The terms ‘freedom of navigation’ and ‘international waters’ frequently crop up in regional security discussion. Unfortunately, their meaning can be problematic, especially when applied to the South China Sea, Sam Bateman writes.
The law of the sea is notoriously complex and often misused. The 1982 UN Convention on the Law of the Sea (UNCLOS) talks about both ‘freedoms’ of navigation and ‘rights’ of navigation. It does not use the term ‘international waters’.
The two large archipelagic states, Indonesia and the Philippines, don’t like the term ‘freedom of navigation’ applied to their waters because it’s an affront to their sovereignty. Nowhere in their waters is navigation a ‘freedom’.
A ‘right’ has a more restrictive meaning than a ‘freedom’. The difference is not great in English, but it is in Bahasa, in Indonesia, where a ‘freedom’ is a ‘kebebasan’ and a ‘right’ is a ‘hak’. A ‘kebebasan’ is absolutely free, but a ‘hak’ is a favour or franchise where the party that grants it retains the right to set conditions.
Innocent passage through territorial sea is a ‘right’ of navigation subject to numerous restrictions – it can be suspended, there is no associated right of overflight, and a range of activities are prohibited during passage, such as fishing and the launching of aircraft. Submarines are required to navigate on the surface and show their flag.
UNCLOS introduced the regime of ‘transit passage‘ through straits used for international navigation. This overcame a limitation – that the extension of the maximum width of the territorial sea to 12 nautical miles meant that many straits around the world, including the Straits of Hormuz, became enclosed within the territorial sea of the bordering states, and thus subject to the restrictive Innocent passage regime. Transit passage cannot be suspended and allows for access by all ships and aircraft in their normal mode of operation.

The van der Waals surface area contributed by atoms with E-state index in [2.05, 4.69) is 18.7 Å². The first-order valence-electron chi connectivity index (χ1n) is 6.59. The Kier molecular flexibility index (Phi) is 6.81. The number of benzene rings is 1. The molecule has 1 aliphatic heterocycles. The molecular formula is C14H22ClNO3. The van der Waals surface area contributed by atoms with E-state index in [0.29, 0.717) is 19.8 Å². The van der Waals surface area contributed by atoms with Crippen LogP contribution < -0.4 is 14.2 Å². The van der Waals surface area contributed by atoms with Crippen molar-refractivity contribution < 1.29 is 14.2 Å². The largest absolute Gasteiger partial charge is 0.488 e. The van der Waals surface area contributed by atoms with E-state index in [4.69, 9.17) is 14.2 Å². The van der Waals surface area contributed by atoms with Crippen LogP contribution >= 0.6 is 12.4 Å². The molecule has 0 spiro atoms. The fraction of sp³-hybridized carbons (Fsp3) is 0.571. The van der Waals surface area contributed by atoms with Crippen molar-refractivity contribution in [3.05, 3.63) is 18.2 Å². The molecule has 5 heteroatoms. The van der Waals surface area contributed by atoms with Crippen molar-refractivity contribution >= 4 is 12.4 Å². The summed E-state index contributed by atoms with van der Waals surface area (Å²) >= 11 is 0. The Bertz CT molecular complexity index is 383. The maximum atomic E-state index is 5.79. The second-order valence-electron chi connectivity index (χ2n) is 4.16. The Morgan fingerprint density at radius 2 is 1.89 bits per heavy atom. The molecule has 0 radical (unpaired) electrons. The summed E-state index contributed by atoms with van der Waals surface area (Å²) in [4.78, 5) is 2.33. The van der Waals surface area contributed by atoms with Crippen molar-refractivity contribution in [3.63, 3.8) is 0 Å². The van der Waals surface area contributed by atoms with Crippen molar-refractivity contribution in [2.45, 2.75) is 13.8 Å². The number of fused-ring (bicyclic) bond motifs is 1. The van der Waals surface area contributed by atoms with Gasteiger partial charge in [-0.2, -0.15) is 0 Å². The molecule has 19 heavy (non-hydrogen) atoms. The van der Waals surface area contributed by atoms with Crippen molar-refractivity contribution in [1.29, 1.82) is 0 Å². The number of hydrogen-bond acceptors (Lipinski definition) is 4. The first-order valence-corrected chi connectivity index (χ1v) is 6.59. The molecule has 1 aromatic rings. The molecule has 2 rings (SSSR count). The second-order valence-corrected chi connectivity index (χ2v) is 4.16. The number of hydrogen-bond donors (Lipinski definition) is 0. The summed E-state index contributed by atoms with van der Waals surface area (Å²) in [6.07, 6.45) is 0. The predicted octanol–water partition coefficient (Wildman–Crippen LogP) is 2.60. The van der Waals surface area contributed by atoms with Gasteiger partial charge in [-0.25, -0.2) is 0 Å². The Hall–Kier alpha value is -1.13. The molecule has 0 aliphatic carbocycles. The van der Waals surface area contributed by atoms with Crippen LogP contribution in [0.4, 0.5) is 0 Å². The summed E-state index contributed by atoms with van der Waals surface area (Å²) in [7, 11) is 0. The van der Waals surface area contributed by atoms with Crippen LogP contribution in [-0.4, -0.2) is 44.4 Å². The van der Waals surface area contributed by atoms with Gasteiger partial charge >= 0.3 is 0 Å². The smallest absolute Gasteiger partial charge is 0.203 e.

Similar considerations applied for archipelagic states. A measure for Archipelagic sea lane passage was introduced to overcome the limitation that innocent passage only might apply in archipelagic waters. It’s broadly similar to transit passage, but subject to additional limitations.
In particular, ships and aircraft are restricted to routes normally used for international navigation. Unlike transit passage, Archipelagic sea lane passage is also described in UNCLOS as a ‘right’, rather than a ‘freedom’.
All this means there is no simple idea of what constitutes a freedom of navigation – other than in the most general sense. The term ‘freedom of navigation’ can mean something different according to the particular geographical, political, or legal situation in which it’s applied. Further, what might be referred to as a ‘freedom’ can have limitations, in practice, navigation is rarely a true ‘freedom’.
The United States uses the term ‘international waters’ to include the 200 nautical mile Exclusive Economic Zone (EEZ) with the high seas. These are defined by the United States Navy’s Commander’s Handbook on the Law of Naval Operations as ‘All waters seaward of the territorial sea are in which the high seas freedoms of navigation and overflight are preserved to the international community.’